The mechanics can change slightly in every mind too. One minute you might be playing out your own scene straight out of Inception, and the next, you are riding on top of a bowling ball through a pool of mucus. One of my favorites was when Raz would be teleported into books and would have to hop across letters to get to his objective, and it was all done in a stylized way by making Raz look like he is made up of ink too.

Psychonauts 2

It’s a small world afterall

I have been returning to the levels to collect all of the remaining figments, half brains, emotional baggage, and memory vaults, and this is a rare instance where I have not been using a guide to clean up in the post-game. I actually enjoy wandering through these levels a second time and seeing the little details that I might have missed when I was first exploring the world. 

For instance, there is a level near the end of the game that takes heavy inspiration from a famous theme park ride, you know the one with the infamous song that grates on everyone’s ears. Turns out you can find record players that are the source of the ear-piercing music and destroy them, Destroy all three record players, and you get an achievement. That is absolutely fantastic. 

Another level takes inspiration from books and has several different gimmicks playing off of books, pages, and words. But there is one “blink, and you missed it” moment where a book is carved out like a door. If you step through this door, you will find yourself in another part of the world like you stepped through a portal, which, let’s be honest, that’s what books are for our minds. 

Now I have mostly been talking about the levels that take place in people’s minds, but there is a whole overworld to explore that includes several different sections. The overworld has its own set of collectibles to find, quests to accomplish, and places to explore.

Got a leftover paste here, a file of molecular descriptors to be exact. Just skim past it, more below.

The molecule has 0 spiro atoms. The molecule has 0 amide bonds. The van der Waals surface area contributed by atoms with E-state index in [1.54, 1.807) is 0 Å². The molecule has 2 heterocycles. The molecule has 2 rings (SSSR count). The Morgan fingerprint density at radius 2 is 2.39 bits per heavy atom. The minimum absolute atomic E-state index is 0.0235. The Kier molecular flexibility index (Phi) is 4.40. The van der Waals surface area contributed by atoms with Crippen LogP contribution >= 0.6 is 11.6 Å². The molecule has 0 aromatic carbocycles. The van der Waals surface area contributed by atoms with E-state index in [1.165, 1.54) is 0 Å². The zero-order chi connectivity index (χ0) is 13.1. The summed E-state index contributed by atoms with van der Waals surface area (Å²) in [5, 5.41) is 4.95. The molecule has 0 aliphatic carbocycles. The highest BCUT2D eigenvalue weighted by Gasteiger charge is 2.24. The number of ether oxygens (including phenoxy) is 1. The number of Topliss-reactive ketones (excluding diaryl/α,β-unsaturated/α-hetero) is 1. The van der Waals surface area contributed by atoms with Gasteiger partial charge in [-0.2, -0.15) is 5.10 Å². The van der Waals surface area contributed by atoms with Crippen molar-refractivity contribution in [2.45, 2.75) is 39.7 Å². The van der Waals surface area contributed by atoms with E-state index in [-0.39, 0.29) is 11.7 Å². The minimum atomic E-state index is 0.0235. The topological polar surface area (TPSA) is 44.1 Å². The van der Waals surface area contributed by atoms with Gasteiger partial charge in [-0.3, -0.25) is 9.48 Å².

The Psychonauts HQ is just the tip of this iceberg as you wander out and find other Psychonaut departments, a rundown tourist attraction where Raz’s family have set up shop, a scary forest, and the original Psychonauts’ hangout. Each of these places have their own histories to tell and people to meet and often have some of the more interesting platforming in the game. 

Even though these places aren’t as wild as being in someone else’s psyche, they are still enjoyable as a grounding experience and one that helps to flesh out the world of Raz and his friends. Many of these subworlds won’t take you long to traverse if you are just trying to run through them. 

However, that isn’t the point of Psychonauts. Slowing down and really taking in the scenery and characters is where Psychonauts really shines. From the personalized figments that populate people’s minds to the projections of characters, they all help to flesh out people’s inner feelings or the world at large. 

If I have one complaint about the game, it’s that I wish there was even more. I didn’t want it to end and I hope we can get a few more places to explore or missions to do with DLC or another sequel. But until that day, I’m really happy with Psychonauts 2’s base game.

I felt like a kid again playing Psychonauts 2. The kid that was so excited to play banjo and Kazooie after school that he didn’t even take his backpack off before turning on the N64. Psychonauts 2 had all the charm and creativity that I crave in my 3D platformers, with the added bonus of having a really smart premise that allows for in-depth character analysis and open conversations about mental wellbeing. It’s a game that can truly be enjoyed by everyone. 10/10